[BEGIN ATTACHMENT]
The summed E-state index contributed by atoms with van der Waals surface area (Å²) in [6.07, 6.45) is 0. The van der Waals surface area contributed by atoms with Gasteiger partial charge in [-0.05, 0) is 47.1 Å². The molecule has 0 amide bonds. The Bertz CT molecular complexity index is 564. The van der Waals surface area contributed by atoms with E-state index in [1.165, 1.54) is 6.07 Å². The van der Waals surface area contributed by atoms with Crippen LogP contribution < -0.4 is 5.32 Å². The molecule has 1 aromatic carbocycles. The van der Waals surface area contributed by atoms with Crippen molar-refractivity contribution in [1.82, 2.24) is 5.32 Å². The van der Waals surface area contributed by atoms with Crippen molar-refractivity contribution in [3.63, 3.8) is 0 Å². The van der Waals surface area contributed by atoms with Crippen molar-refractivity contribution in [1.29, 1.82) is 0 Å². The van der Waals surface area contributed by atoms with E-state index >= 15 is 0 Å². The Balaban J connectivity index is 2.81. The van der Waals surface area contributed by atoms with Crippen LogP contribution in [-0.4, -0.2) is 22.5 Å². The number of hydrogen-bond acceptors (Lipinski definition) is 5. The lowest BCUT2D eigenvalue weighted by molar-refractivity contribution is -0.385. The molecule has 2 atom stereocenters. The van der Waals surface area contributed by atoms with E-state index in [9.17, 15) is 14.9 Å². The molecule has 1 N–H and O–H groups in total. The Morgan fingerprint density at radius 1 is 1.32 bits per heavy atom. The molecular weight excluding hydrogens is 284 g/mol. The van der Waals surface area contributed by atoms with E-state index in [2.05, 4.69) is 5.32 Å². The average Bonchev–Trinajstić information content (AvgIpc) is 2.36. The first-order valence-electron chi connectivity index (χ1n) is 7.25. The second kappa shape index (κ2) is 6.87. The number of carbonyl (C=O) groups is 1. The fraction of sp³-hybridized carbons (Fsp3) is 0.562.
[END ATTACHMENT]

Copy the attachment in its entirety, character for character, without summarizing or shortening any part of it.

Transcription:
The summed E-state index contributed by atoms with van der Waals surface area (Å²) in [6.07, 6.45) is 0. The van der Waals surface area contributed by atoms with Gasteiger partial charge in [-0.05, 0) is 47.1 Å². The molecule has 0 amide bonds. The Bertz CT molecular complexity index is 564. The van der Waals surface area contributed by atoms with E-state index in [1.165, 1.54) is 6.07 Å². The van der Waals surface area contributed by atoms with Crippen LogP contribution < -0.4 is 5.32 Å². The molecule has 1 aromatic carbocycles. The van der Waals surface area contributed by atoms with Crippen molar-refractivity contribution in [1.82, 2.24) is 5.32 Å². The van der Waals surface area contributed by atoms with Crippen molar-refractivity contribution in [3.63, 3.8) is 0 Å². The van der Waals surface area contributed by atoms with Crippen molar-refractivity contribution in [1.29, 1.82) is 0 Å². The van der Waals surface area contributed by atoms with E-state index >= 15 is 0 Å². The Balaban J connectivity index is 2.81. The van der Waals surface area contributed by atoms with Crippen LogP contribution in [-0.4, -0.2) is 22.5 Å². The number of hydrogen-bond acceptors (Lipinski definition) is 5. The lowest BCUT2D eigenvalue weighted by molar-refractivity contribution is -0.385. The molecule has 2 atom stereocenters. The van der Waals surface area contributed by atoms with E-state index in [9.17, 15) is 14.9 Å². The molecule has 1 N–H and O–H groups in total. The Morgan fingerprint density at radius 1 is 1.32 bits per heavy atom. The molecular weight excluding hydrogens is 284 g/mol. The van der Waals surface area contributed by atoms with E-state index in [2.05, 4.69) is 5.32 Å². The average Bonchev–Trinajstić information content (AvgIpc) is 2.36. The first-order valence-electron chi connectivity index (χ1n) is 7.25. The second kappa shape index (κ2) is 6.87. The number of carbonyl (C=O) groups is 1. The fraction of sp³-hybridized carbons (Fsp3) is 0.562.